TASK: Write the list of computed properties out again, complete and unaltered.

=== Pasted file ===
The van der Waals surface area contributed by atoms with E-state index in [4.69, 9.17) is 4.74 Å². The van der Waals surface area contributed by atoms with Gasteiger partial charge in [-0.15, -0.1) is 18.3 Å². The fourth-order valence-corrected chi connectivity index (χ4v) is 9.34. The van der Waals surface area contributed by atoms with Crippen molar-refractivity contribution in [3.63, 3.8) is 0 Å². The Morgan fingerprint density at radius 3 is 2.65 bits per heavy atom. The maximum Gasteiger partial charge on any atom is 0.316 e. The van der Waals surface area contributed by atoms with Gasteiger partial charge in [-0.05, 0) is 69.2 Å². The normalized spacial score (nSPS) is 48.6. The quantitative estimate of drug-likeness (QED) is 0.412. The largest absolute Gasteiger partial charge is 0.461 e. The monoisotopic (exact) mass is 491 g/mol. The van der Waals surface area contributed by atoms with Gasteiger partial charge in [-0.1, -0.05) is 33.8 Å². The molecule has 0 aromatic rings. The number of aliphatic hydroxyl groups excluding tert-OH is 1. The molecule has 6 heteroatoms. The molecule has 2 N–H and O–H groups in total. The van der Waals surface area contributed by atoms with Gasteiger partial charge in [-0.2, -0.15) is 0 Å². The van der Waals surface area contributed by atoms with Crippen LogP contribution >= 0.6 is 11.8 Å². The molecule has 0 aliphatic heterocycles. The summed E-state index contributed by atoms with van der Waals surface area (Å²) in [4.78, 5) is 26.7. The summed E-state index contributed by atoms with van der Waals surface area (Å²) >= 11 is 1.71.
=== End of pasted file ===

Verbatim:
The van der Waals surface area contributed by atoms with E-state index in [4.69, 9.17) is 4.74 Å². The van der Waals surface area contributed by atoms with Gasteiger partial charge in [-0.15, -0.1) is 18.3 Å². The fourth-order valence-corrected chi connectivity index (χ4v) is 9.34. The van der Waals surface area contributed by atoms with Crippen molar-refractivity contribution in [3.63, 3.8) is 0 Å². The Morgan fingerprint density at radius 3 is 2.65 bits per heavy atom. The maximum Gasteiger partial charge on any atom is 0.316 e. The van der Waals surface area contributed by atoms with Gasteiger partial charge in [-0.05, 0) is 69.2 Å². The normalized spacial score (nSPS) is 48.6. The quantitative estimate of drug-likeness (QED) is 0.412. The largest absolute Gasteiger partial charge is 0.461 e. The monoisotopic (exact) mass is 491 g/mol. The van der Waals surface area contributed by atoms with Gasteiger partial charge in [-0.1, -0.05) is 33.8 Å². The molecule has 0 aromatic rings. The number of aliphatic hydroxyl groups excluding tert-OH is 1. The molecule has 6 heteroatoms. The molecule has 2 N–H and O–H groups in total. The van der Waals surface area contributed by atoms with Gasteiger partial charge in [-0.2, -0.15) is 0 Å². The van der Waals surface area contributed by atoms with Crippen LogP contribution >= 0.6 is 11.8 Å². The molecule has 0 aliphatic heterocycles. The summed E-state index contributed by atoms with van der Waals surface area (Å²) in [4.78, 5) is 26.7. The summed E-state index contributed by atoms with van der Waals surface area (Å²) >= 11 is 1.71.